International Journal of Drug Policy - 2014

Volume 25 Issue 3 May 2014

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Page 141 of 153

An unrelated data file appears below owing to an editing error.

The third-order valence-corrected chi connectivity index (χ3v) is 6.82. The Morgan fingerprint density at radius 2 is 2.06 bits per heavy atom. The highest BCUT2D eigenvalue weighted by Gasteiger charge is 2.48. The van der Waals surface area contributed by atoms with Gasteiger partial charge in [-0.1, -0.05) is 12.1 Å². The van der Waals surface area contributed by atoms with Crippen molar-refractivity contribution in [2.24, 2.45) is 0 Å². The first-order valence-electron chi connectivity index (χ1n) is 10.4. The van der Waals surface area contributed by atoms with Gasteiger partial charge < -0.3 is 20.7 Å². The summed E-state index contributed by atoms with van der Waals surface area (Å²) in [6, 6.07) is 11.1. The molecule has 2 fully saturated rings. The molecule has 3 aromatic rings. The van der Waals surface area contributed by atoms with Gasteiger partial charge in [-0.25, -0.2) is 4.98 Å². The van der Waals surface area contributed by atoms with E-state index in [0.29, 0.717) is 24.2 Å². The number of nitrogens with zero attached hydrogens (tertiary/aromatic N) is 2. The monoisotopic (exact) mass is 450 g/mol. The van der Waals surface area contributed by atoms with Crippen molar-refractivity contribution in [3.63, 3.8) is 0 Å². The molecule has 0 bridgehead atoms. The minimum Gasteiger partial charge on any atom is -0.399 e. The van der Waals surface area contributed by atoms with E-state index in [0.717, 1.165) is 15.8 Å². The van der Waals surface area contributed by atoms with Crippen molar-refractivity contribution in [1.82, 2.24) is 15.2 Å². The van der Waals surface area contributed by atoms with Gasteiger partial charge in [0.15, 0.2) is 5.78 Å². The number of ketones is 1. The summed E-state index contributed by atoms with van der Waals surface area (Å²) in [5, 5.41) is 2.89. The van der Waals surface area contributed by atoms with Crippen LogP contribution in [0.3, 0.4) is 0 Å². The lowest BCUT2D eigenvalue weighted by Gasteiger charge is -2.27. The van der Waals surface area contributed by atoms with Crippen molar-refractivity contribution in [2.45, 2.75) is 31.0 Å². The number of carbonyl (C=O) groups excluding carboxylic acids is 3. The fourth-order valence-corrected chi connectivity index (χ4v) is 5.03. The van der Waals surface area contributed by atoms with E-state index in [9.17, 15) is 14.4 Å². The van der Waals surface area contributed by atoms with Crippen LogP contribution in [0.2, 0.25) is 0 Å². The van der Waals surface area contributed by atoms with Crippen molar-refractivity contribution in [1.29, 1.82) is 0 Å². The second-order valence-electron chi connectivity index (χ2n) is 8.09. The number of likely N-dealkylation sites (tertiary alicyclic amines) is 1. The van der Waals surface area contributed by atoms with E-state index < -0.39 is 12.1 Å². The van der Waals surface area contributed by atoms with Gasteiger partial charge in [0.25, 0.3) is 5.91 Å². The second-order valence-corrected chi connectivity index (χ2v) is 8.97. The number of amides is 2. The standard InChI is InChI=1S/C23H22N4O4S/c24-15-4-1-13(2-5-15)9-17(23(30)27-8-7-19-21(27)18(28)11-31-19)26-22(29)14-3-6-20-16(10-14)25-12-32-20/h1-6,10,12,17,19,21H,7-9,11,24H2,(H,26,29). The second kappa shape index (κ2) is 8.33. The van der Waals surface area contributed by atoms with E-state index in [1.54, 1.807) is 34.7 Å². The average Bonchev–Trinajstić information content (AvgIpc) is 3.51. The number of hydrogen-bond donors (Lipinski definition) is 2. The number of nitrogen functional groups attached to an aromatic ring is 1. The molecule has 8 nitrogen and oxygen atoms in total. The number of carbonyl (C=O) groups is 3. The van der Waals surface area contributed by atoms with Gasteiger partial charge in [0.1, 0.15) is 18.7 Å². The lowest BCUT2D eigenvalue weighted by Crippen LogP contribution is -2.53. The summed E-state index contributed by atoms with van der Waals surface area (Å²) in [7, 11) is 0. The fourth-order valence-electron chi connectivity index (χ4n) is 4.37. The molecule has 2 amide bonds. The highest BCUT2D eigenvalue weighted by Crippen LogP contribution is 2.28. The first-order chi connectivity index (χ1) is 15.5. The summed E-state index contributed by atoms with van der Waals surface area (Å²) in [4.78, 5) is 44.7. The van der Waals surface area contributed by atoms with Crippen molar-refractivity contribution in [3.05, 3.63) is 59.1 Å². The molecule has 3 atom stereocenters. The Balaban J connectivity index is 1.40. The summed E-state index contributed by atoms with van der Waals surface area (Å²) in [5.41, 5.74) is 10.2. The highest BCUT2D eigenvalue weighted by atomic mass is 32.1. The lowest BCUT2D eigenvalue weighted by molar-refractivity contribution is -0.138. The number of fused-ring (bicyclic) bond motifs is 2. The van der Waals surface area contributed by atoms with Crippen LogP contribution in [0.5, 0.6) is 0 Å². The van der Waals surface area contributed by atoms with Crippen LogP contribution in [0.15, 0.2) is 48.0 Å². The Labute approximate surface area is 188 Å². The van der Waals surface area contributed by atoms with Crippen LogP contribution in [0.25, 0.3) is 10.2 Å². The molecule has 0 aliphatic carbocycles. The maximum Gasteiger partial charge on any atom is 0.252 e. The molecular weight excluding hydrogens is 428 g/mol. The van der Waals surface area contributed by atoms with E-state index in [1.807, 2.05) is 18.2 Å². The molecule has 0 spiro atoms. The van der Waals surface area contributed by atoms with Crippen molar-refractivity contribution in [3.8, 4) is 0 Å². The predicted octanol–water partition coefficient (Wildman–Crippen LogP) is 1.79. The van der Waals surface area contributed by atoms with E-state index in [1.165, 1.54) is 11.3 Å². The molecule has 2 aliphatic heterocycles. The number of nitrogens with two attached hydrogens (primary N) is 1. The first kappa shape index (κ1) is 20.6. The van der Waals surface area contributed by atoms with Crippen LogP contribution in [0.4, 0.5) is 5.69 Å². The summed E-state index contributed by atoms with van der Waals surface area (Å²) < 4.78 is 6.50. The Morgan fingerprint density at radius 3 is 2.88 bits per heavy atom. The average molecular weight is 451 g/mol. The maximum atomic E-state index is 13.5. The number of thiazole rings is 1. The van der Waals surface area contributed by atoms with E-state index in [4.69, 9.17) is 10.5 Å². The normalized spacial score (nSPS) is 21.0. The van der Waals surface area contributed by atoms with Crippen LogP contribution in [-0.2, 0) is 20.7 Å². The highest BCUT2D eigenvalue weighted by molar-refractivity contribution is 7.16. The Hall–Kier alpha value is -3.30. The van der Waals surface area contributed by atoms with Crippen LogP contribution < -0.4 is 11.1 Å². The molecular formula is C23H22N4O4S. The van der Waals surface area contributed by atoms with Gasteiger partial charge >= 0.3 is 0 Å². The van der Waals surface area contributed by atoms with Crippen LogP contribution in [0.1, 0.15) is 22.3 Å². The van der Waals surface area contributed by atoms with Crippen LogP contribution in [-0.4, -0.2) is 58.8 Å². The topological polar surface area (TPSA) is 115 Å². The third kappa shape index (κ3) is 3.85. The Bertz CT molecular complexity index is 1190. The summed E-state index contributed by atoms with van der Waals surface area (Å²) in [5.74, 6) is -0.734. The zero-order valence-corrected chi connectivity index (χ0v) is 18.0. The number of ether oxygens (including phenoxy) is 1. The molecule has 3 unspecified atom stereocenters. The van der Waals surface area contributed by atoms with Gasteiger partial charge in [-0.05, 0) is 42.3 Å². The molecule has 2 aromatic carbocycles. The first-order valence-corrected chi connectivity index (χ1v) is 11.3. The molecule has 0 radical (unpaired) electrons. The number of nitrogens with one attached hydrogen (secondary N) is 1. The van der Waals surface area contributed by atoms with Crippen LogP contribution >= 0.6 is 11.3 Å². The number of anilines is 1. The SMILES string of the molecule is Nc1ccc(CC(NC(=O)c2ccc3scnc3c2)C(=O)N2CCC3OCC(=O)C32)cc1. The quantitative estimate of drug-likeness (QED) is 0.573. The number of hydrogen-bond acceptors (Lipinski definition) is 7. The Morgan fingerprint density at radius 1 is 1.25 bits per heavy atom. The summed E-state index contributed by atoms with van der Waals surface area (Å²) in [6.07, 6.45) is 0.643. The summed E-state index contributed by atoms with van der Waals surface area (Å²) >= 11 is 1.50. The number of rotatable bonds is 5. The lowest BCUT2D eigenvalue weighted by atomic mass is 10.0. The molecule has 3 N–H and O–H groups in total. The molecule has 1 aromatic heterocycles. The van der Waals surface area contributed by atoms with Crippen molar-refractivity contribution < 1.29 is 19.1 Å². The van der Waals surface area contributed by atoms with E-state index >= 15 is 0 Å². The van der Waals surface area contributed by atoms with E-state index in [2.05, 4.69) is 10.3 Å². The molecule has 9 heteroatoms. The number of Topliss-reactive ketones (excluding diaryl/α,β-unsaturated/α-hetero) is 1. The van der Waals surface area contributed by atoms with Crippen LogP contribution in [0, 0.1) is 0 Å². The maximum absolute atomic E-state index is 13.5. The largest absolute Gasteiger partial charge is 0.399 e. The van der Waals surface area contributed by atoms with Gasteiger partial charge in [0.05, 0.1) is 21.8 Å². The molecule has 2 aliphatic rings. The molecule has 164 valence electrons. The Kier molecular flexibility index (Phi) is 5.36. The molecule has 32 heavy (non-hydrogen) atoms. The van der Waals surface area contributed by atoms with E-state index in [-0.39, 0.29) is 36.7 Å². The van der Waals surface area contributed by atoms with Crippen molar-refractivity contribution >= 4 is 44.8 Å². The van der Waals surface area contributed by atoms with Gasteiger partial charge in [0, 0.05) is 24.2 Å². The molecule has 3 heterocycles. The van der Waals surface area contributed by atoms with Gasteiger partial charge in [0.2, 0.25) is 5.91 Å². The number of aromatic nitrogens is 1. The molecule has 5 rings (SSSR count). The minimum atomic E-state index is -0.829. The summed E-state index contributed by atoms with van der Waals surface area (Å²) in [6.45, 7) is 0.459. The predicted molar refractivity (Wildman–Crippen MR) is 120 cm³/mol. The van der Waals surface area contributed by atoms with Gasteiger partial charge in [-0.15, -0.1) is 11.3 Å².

642 C. Strike et al. / International Journal of Drug Policy 25 (2014) 640–649 relationship of self to self, to connect together questions of poli- tics and ethics. Foucault helps us think about how individuals are governed through their interactions with institutions like hospitals, and the ways they concede or resist, and what this says about larger political forces that extend beyond individuals, spaces, and places. Finally, Foucault invites us to think about conceptions of ethics that emerge within the constraints of governance, that is, how subjects stylise themselves in relation to the range of constraints and oppor- tunities around them. Or, in the current study, how people living with HIV who use drugs in hospitals are governed through poli- cies and procedures and conduct themselves; all of which serves to create a unique context. Overall, a Foucauldian approach invites a critical engagement with the study of health and place in a way that surfaces and interrogates power relations and forms of resistance in the shap- ing of a drug using context. In critical public health and addictions studies Foucault's work has been used to problematise the deliv- ery of harm reduction programs and addictions services (Fischer, Turnbull, Poland, & Haydon, 2004; Keane, 2009; P. Miller, 2001; Moore, 2004). Our subsequent analysis builds on this work by examining power and complexity in harm reduction in a hospi- tal setting. Cognisant of Foucault's (1978, p. 95) claim that "where there is power, there is resistance," we challenge the tendency to offer a solely negative reading of the operations of power. Indeed, most hospitals and other clinical spaces are easily constructed as panoptic and disciplinary, but this does little to advance our under- standing of how power circulates within their walls and what is produced and enabled. Following Conradson (2003, p. 510) we are interested in the way "socio-spatial environments may at times enable enhanced or more positive forms of human subjectivity" despite the presence of techniques for governing the individuals within. We now turn our attention to empirical data collected as part of an exploratory community-based research project. The setting Casey House Hospital, a sub-acute 13-bed speciality hospital, located in Toronto, Ontario, provides inpatient services to PLHIVs and implemented a harm reduction policy in 2008 to address drug and alcohol related issues among clients. Clients typically have multiple diagnoses, complicated medication regimes, and psycho-social challenges, and with an average length of stay of 45 to 60 days. Amongst admitted clients 87% have active men- tal health issues and 77% are poly-substance users (unpublished chart data). With little empirical research having been conducted on integrating harm reduction outside of community-based pro- gramming contexts at that time (Rachlis, Kerr, Montaner, & Wood, 2009), Casey House Hospital developed their approach through consultation with various stakeholders (management, clinicians, and clients) and in partnership with other organisations serving similar clients. The harm reduction implementation plan involved extensive training of staff and clinicians regarding harm reduction in general, the specifics of the Casey House Hospital policy, a weekly harm reduction discussion group hosted for clinicians to discuss successes and challenges, and distribution of a harm reduction brochure to clients. Methods This project developed following consultations with Casey House Hospital clients, staff and managers who identified the need to explore the impacts, positive and negative, of the imple- mentation of the harm reduction policy. These early consultations also revealed an interest in arts-based research methods amongst clients. After further consultation, we used photo-elicitation as the method to develop and answer our research questions amongst clients (Angus et al., 2009; Bagnoli, 2009; Fleury, Keller, & Perez, 2009; Lorenz, 2011; Oliffe & Bottorff, 2007; Radley & Taylor, 2003; Reinhardt et al., 2011). To recruit clients, a notice was posted in the hospital and also in the hospital newsletter and invited Casey House Hospital community members (i.e., current and former inpatients being seen by Casey House Hospital nurses in the com- munity) to call or approach the study coordinator about the study. After clients came forward, the coordinator explained the study, the consent procedure, answered questions and invited those interested. We asked participants to attend an orientation session where we discussed the objectives of the study; provided instructions regarding the use of the disposable camera; and where the basics of photographic composition (e.g., light, rule of thirds, content) were taught and discussed (Wang and Burris, 1997). At the end of the orientation session, participants were given the following instruction: Using the cameras provided to you, take a series of photos that show how you feel about or have experienced harm reduction as an inpatient or client at Casey House Hospital. You may also want to explore how you experience or feel about harm reduc- tion as a person living with HIV. These photos should relate to how you feel about drug use by Casey House Hospital clients and inpatients. After completing their assignment, participants were invited back for a one-on-one interview lasting 45 to 60 min to discuss their photographs in relation to their experience of harm reduction at Casey House Hospital (e.g., what can be seen in the photos, what is happening and why). Participants provided informed consent and were given a $15 CAD honorarium for the orientation session and $30 CAD for the one-on-one interview. Additionally, participants received a copy of all photos they had taken for this project. This project was part of a larger initiative to evaluate models of engage- ment and research methods suitable for people living with acute illness and receiving hospital care. With the agreement of the com- munity, it did not have the typical 'action' component where photos are exhibited for policy and decision-makers, and other members of the community are invited to attend. We did however host sep- arate exhibitions of the photographs for clients and managers and staff members. During the orientation session, we did not instruct the partici- pants to consider issues of space when taking photographs. Many of the photographs taken were used to represent aspects and/or the trajectory of health and well-being associated with Casey House Hospital and sometimes in direct reference to substance use (e.g., drug paraphernalia, drug dealer's feet, friends and partners) but not the socio-spatial issues related to the implementation of harm reduction. However, the centrality of socio-spatial issues in regard to the implementation of harm reduction at Casey House Hospi- tal surfaced during the first interviews. Most often socio-spatial issues were raised by the participants after they had selected and answered questions about their photos. For others, these issues were raised in between discussions of individual photos. While most photos did not attend to the socio-spatial issues we exam- ine below, one glaring exception was a photo of a bench used by a participant to literally show why and where drugs were consumed in proximity to the hospital (Fig. 1). With the exception of the bench photo, we made a deliberate decision to focus the analyses below on the interview transcript data. This decision is not unique within the corpus of photovoice and photo-elicitation studies. A 2010 system- atic review of photo voice in health research (Catalani and Minkler, 2010) revealed that while all projects involve the production of photographic images and discussion of these images, most typically